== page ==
Trying to eat clean and stay on a budget? Let the Dirty Dozen and Clean Fifteen lists from the Environmental Working Group (EWG) help you decide when buying organic produce matters most for your health.
What Is the Environmental Working Group?
The Environmental Working Group (EWG) is a non-profit organization dedicated to protecting our health and the environment. They conduct research and provide educational materials to empower all of us to choose safer products and live healthier lives in a healthier environment.
From pesticides in our food, to chemicals in our tap water, to toxins in our personal care and cleaning products, the EWG conducts a vast amount of research every year to help consumers make safer choices. In addition to the famous Dirty Dozen and Clean Fifteen lists of pesticides in produce, the EWG also publishes:
- Skin Deep Database – Looking for some new lotion, shampoo, body wash, or makeup? Start here! Need some new laundry detergent? Check out our Clean. Green. Laundry. post to learn how the EWG can help you with that too!
- Guide to Sunscreen – Ready to hit the beach? Find out what’s in your favorite sunscreen.
- National Tap Water Database – Wondering what’s in your water? EWG can tell you. And the best part is, if your water isn’t as clean as you thought, they don’t just leave you hanging!
- Water Filter Guide – Once you’ve learned what contaminants are in your local tap water, use this tool to find which water filters will remove the contaminants specific to your area.
- Specific research reports, like this one on Glyphosate in Breakfast Cereals and Glyphosate in Food Marketed to Children. Yikes!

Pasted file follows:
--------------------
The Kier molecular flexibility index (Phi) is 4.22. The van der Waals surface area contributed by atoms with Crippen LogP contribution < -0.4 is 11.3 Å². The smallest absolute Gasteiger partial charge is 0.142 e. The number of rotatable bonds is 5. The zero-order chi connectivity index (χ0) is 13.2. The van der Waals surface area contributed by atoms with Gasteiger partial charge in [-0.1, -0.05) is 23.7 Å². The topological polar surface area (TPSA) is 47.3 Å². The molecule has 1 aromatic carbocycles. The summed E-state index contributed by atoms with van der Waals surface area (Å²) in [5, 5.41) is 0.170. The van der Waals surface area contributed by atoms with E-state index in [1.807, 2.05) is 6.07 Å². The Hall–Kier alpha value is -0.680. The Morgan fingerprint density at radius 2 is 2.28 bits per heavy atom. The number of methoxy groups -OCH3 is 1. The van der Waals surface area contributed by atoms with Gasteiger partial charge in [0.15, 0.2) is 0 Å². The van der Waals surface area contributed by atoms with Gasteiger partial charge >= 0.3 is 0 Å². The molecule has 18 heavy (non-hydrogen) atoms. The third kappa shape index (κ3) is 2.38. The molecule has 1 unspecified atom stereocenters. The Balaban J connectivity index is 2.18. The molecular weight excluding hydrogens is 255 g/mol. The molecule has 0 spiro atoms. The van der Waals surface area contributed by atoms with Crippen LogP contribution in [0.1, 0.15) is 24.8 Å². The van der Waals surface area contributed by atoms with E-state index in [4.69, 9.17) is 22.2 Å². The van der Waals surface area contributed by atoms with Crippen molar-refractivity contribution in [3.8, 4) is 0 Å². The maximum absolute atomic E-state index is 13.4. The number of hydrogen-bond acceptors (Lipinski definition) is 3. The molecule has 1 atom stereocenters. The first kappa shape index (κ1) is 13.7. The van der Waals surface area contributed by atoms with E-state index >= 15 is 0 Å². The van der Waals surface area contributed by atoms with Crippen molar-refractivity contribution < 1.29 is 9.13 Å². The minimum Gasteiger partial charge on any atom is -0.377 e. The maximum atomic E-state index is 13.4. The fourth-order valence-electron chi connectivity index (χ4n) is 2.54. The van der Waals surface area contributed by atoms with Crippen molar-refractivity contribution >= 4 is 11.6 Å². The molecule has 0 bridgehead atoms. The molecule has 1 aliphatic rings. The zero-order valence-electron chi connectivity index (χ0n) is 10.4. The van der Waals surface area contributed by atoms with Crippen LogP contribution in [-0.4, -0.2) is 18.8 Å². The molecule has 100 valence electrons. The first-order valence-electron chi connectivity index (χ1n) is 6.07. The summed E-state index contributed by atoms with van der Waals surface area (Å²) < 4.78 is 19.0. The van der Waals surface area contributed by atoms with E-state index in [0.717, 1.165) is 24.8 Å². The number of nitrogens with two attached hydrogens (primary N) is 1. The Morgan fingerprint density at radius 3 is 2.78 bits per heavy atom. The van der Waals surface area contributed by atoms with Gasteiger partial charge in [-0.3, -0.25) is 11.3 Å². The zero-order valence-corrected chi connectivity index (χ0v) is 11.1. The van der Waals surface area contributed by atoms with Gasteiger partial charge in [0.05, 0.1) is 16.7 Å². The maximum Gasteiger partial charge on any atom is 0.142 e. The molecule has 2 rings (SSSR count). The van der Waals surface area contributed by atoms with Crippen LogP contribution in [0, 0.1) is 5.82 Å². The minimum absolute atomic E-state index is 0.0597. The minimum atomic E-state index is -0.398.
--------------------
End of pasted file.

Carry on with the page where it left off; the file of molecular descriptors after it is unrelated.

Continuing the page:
What is the “Dirty Dozen”?
The Dirty Dozen is a list of the 12 fruits and vegetables that are most contaminated with pesticides and chemicals. These are the products that you want to prioritize buying and eating organic. Curious? Check out the 2019 Dirty Dozen.
What is the “Clean Fifteen”?
The Clean Fifteen is a list of the 15 fruits and vegetables that have the least amount of pesticide or chemical residue. If you’re looking to save money on your food budget, these are the fruits and vegetables that you can feel good about buying conventionally (instead of organic). Check out the 2019 Dirty Dozen.
What Changed in 2019?
If you’ve been following the EWG’s Dirty Dozen and Clean Fifteen for a while, you might be wondering, what changed in 2019? Well, not a whole lot. Other than a few shifts in order, the biggest differences between the 2018 and 2019 lists are:
- Dirty Dozen – A newcomer, Kale, jumped into the list at #3. Right behind Spinach. Another good reminder that leafy greens are best purchased organic!
- Clean Fifteen – Mushrooms joined the list at #14, and Mangoes (previously #9) got the boot. So next time you’re at the grocery store, you might be able to save a little money on conventional mushrooms, and you may want to consider that bag of organic frozen mango for your next batch of smoothies.